“What do you want from life?”
Everyone answers that question differently. What I mean is this. Everyone wants to be happy. There are things we want to accomplish. We want financial security. We want to be in relationships with other people. But we’re all unique, so we all want these different things in different proportions.
Proverbs 14:4 goes like this:
“If there are no oxen the crib is clean, /
But a rich harvest comes through the strength of the ox.”
We Americans have to pause a moment to decode it, because so few of us are involved in farming. The point, however, is clear: the things we want most generally can’t be had by themselves. They come when we do other things that move us toward our real goals.
A farmer wants a rich harvest. He couldn’t care less about oxen. But a rich harvest isn’t something you can just have. It takes a lot of plowing, and for that you need an ox. And oxen need to be fed. If you don’t have an ox, you won’t need to feed it or clean out its stable, but you can forget about having a rich harvest.
The best things in life often require us to work on other things we might not care as much about.
You can’t go into a store and pick up a box of relationships. Relationships are things you build. Like a farmer cleaning his ox’s crib, you have to do things that aren’t really goals in themselves. I’ve never known a man who bought his wife roses on Valentine’s Day because he was looking forward to enjoying their pretty scent. We don’t go to our kids’ soccer games because we’re looking forward to World Cup-level play. We pursue those things in order to have better relationships, which is what we really want.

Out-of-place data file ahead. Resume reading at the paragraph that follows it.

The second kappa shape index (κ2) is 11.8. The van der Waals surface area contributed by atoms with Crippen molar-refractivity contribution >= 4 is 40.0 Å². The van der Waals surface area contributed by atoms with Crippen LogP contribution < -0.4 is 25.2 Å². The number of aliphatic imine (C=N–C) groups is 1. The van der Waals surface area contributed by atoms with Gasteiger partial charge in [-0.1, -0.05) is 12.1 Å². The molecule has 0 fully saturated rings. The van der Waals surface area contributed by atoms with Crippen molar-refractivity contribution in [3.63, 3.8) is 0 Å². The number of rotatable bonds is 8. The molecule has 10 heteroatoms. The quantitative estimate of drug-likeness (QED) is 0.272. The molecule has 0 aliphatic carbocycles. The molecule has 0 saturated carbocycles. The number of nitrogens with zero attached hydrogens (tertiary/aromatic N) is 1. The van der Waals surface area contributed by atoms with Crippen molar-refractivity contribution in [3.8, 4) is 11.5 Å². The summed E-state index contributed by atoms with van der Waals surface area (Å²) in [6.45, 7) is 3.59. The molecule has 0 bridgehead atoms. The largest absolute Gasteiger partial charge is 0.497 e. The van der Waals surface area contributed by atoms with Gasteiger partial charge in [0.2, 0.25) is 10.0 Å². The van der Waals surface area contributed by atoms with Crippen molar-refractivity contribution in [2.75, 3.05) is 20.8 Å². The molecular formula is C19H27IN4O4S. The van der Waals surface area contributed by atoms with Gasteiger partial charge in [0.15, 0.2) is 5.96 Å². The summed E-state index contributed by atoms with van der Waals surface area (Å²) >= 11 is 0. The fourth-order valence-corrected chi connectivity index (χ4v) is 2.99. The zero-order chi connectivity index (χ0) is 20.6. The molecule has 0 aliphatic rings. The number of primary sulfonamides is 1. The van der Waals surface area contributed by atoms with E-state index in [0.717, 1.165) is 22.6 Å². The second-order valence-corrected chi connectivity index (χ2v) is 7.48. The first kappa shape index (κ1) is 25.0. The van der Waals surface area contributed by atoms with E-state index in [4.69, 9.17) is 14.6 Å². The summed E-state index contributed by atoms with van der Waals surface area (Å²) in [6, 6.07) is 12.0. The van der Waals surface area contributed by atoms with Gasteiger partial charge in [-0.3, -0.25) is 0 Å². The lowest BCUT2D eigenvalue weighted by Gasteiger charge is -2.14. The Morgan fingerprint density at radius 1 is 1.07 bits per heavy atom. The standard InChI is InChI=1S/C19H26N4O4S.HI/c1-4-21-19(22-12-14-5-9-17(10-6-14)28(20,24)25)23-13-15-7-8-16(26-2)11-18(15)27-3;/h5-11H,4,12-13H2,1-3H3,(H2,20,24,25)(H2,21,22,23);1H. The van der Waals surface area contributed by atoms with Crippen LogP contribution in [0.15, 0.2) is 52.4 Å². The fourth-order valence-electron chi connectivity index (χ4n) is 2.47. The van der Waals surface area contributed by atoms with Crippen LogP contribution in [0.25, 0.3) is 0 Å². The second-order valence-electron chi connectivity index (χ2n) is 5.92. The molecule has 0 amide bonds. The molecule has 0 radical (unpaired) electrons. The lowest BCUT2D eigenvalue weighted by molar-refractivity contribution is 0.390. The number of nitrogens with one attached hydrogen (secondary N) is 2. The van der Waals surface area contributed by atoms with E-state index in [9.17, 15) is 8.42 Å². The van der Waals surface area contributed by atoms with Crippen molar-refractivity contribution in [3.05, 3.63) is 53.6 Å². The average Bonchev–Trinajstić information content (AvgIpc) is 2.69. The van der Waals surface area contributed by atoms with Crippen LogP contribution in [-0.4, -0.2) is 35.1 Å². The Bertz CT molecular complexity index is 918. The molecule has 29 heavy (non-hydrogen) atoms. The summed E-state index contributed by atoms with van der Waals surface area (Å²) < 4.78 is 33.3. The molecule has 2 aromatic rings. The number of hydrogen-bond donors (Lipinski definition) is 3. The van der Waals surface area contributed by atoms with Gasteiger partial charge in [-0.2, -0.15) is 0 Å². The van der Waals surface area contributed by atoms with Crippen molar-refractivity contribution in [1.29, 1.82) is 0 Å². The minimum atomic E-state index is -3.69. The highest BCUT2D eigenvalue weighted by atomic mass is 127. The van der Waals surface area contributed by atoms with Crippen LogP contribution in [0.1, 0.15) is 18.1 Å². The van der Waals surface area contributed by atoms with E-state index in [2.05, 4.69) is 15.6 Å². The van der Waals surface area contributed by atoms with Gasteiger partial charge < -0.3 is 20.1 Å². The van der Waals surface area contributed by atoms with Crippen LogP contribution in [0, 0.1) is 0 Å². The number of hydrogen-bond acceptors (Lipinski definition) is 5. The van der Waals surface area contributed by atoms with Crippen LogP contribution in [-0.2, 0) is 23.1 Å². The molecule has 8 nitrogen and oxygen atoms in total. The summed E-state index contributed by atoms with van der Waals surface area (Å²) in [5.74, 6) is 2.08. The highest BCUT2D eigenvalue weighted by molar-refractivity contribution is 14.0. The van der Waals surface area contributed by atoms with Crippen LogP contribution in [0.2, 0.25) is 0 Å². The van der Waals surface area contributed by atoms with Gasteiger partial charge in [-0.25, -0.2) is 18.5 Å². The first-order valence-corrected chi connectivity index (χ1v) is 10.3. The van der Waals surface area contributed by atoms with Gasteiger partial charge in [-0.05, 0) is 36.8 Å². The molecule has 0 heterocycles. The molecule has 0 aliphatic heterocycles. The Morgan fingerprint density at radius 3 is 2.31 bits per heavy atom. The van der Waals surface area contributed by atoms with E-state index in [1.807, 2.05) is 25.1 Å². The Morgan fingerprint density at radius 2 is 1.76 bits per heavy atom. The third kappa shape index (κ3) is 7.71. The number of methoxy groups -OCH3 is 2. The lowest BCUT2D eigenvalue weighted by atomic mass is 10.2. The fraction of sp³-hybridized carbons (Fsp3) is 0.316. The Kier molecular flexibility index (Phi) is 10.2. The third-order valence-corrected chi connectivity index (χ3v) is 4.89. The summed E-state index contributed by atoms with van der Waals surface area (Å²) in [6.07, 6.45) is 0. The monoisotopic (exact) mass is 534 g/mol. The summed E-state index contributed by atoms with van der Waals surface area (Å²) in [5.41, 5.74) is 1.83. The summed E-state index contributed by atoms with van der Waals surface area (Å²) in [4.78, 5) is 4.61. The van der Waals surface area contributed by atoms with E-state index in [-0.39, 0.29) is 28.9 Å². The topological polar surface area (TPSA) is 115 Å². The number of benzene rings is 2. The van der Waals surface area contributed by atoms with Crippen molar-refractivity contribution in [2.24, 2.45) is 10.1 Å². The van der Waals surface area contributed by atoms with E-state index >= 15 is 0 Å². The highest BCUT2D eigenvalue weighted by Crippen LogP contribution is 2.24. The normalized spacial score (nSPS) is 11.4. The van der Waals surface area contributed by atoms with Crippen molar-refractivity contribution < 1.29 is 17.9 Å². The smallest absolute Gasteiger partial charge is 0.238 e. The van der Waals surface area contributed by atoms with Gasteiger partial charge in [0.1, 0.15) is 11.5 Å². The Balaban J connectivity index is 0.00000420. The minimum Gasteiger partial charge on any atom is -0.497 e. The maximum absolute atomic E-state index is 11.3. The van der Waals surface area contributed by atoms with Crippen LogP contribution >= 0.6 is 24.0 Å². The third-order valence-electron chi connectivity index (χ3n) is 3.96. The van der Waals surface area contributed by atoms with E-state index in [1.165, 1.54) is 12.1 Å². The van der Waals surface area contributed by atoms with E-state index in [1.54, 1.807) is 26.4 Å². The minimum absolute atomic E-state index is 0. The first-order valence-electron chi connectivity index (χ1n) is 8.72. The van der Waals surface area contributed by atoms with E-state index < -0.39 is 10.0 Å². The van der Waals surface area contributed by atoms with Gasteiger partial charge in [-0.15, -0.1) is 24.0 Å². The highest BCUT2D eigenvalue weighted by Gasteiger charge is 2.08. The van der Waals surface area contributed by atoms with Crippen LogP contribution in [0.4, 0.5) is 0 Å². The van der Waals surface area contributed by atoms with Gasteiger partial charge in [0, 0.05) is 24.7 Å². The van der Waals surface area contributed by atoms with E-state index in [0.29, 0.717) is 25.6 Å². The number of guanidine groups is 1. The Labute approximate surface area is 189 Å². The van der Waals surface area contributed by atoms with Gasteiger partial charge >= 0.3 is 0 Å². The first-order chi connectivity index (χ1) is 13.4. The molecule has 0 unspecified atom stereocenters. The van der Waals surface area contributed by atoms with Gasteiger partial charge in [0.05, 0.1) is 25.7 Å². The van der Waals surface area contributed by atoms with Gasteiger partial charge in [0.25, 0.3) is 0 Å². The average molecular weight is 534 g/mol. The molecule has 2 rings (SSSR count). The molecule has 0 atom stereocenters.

Even God does this. The Bible says God wants to be in a relationship with us. But God couldn’t have that, because we’d been separated from God by sin. So God sent Jesus to break down that barrier. God did what it took to get what he wanted.
What do you want? Are they things you can you get by themselves? Or do you need to do other things first? And are you willing to take those steps to get them? “A rich harvest takes the strength of an ox.”
(This article is trivially adapted from the article that appeared July 28, 2010 in the Hi-Desert Star.)